Editorial Feature

Twisting Light and the Future of Quantum Computing Technology

Quantum computing promises state-of-the-art computational power. Many problems that are computationally intractable by classical computing methods could be solved in a matter of minutes by quantum computers of sufficient size. While this undoubtedly poses many challenges for current cryptography methods,1 this could be a huge boon for complex mathematical modeling, including for weather and computational chemistry.2

quantum computing

Image Credit: Yurchanka Siarhei/Shutterstock.com

While larger and larger quantum computers are being demonstrated3,4, many of these are reliant on technologies that require very precise engineering, low temperatures, and incredible vibrational stability.

Finding architectures that are suitable for the creation of the qubits with sufficient noise suppression has been one of the key challenges to overcome in the development of larger systems.

One approach to building a quantum computer has been to use the polarization of light to encode information. We can create photons, particles of light, one at a time and in a controlled polarization state. Varying those states can be used to change the information carried by each qubit.

Depending on the relative orientation and motion of the electric and magnetic fields composing the light, a light wave can be considered to have linear, circular, or even helical polarization. Often, different optical materials must be used to generate the different light polarizations.

A team of researchers at Nagoya University has now found a way to create light-emitting diodes (LEDs) that will emit chiral valley polarized light and operate at room temperature.5 Previous approaches have relied on the use of very low temperatures and bulky magnets to generate similar polarizations so this represents a significant step towards optical architectures that could be incorporated into room temperature quantum computers.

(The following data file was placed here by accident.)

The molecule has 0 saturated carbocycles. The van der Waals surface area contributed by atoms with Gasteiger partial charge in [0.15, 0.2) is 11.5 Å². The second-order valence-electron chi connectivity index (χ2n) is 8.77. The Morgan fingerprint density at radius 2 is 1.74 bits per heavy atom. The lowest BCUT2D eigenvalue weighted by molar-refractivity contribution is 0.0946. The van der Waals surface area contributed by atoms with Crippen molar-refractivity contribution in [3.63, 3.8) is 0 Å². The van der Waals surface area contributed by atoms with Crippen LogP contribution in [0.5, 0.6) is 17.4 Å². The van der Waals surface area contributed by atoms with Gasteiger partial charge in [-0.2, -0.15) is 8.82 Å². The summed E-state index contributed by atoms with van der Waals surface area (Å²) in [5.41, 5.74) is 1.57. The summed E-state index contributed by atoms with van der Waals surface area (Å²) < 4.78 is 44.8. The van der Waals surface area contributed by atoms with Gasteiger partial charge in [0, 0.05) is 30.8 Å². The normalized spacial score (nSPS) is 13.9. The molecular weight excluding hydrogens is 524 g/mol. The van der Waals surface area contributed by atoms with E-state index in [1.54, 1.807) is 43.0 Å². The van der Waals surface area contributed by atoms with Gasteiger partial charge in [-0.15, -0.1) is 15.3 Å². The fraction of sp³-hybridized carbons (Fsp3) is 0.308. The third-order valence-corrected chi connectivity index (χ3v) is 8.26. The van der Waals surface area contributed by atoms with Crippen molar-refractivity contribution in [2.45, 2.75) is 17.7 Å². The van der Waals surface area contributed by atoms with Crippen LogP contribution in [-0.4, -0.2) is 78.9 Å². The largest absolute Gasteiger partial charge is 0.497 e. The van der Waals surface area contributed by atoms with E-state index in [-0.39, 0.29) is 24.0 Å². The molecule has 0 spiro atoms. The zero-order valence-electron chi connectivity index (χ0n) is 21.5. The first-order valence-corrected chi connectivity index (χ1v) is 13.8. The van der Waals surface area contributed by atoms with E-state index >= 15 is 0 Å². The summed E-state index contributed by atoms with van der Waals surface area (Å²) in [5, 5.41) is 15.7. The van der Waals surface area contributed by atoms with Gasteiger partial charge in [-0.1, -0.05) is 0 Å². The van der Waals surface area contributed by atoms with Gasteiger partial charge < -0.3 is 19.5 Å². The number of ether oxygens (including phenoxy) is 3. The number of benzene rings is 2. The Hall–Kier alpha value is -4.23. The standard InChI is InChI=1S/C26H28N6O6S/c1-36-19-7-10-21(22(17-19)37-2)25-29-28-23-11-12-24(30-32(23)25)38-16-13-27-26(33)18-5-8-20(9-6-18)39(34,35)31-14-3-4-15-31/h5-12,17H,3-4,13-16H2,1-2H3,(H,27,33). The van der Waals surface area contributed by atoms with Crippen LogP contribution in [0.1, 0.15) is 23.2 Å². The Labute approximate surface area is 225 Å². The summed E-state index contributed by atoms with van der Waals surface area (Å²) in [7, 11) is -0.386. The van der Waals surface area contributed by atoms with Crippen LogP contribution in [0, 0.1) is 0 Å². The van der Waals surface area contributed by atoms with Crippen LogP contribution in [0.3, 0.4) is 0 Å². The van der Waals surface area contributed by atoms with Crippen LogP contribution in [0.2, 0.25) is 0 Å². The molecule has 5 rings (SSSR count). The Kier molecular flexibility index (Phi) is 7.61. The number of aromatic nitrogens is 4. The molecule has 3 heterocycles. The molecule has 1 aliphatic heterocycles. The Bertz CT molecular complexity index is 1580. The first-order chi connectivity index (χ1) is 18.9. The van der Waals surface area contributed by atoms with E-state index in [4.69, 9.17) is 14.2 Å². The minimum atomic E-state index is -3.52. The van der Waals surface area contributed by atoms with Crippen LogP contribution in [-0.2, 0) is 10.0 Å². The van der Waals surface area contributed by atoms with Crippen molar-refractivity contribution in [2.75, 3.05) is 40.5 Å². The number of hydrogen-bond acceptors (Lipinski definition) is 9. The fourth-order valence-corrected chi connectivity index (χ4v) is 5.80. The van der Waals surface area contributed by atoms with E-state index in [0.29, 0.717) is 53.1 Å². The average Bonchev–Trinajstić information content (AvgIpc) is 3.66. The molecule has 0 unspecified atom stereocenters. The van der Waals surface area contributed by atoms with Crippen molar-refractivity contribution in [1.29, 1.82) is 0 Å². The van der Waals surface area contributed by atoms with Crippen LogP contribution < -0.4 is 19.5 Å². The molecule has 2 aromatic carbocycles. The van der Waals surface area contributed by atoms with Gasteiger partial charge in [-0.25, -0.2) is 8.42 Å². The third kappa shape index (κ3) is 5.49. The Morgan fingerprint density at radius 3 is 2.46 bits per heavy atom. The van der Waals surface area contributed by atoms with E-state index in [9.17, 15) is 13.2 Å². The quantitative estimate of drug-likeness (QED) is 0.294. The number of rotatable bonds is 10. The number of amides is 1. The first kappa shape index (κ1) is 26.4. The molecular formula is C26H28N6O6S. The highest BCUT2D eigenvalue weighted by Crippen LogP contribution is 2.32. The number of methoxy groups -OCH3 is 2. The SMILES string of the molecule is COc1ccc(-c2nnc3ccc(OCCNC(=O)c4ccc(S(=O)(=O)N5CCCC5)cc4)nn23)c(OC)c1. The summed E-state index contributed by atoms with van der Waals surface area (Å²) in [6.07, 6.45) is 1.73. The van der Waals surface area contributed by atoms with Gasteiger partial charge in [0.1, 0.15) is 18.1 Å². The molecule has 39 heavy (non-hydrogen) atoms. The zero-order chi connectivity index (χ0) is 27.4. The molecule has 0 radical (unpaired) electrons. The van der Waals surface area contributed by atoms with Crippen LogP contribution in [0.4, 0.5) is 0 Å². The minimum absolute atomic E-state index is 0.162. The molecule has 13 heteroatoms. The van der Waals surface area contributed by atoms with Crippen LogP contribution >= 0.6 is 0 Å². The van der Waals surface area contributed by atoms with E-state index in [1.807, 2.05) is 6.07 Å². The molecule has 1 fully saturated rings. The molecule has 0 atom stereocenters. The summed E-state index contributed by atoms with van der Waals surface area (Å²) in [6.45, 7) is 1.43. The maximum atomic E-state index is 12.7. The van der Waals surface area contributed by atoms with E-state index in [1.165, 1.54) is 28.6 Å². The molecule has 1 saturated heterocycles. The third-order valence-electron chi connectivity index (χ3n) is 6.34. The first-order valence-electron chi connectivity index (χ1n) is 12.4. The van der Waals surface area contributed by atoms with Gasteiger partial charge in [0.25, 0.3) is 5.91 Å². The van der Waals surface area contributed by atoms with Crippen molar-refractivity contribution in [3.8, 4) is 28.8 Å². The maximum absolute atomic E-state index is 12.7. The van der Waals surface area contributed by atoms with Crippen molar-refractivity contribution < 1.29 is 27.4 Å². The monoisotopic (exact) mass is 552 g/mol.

Strain Effects

The research team used tungsten disulfide on a sapphire substrate, coated in an ion-gel film as its starting material. Tungsten disulfide is a two-dimensional material that has been used in semiconducting materials but has recently gained interest for its ability to generate light at room temperature when an electrical charge is applied.6

What the team at Nagoya University found was that, when the charge was applied at -193 °C, circularly polarized light would be emitted from all regions of the material. However, as they continued to raise the temperature of the device, some regions would stop emitting the circularly polarized light whereas other regions would continue.

On the further characterization of the strain across the material, the team realized that the regions where the sapphire substrate was under the most strain, corresponded to those that would remain emissive at room temperature. The inhomogeneities in the strain forces had arisen during the synthesis process of the material.

To test this, the team then designed tungsten disulfide devices on plastic substrates and loaded these onto a bending stage. The stage could apply a controlled amount of force to the device while the electrical current was present.

The team observed that when the current and strain forces were present, chiral light would be generated and the direction of the circularly polarized light could be switched simply by changing the direction of the current. A device with this level of control and operation at room temperature is a significant step towards practical quantum computing – particularly as chiral light is thought to be able to carry large amounts of information.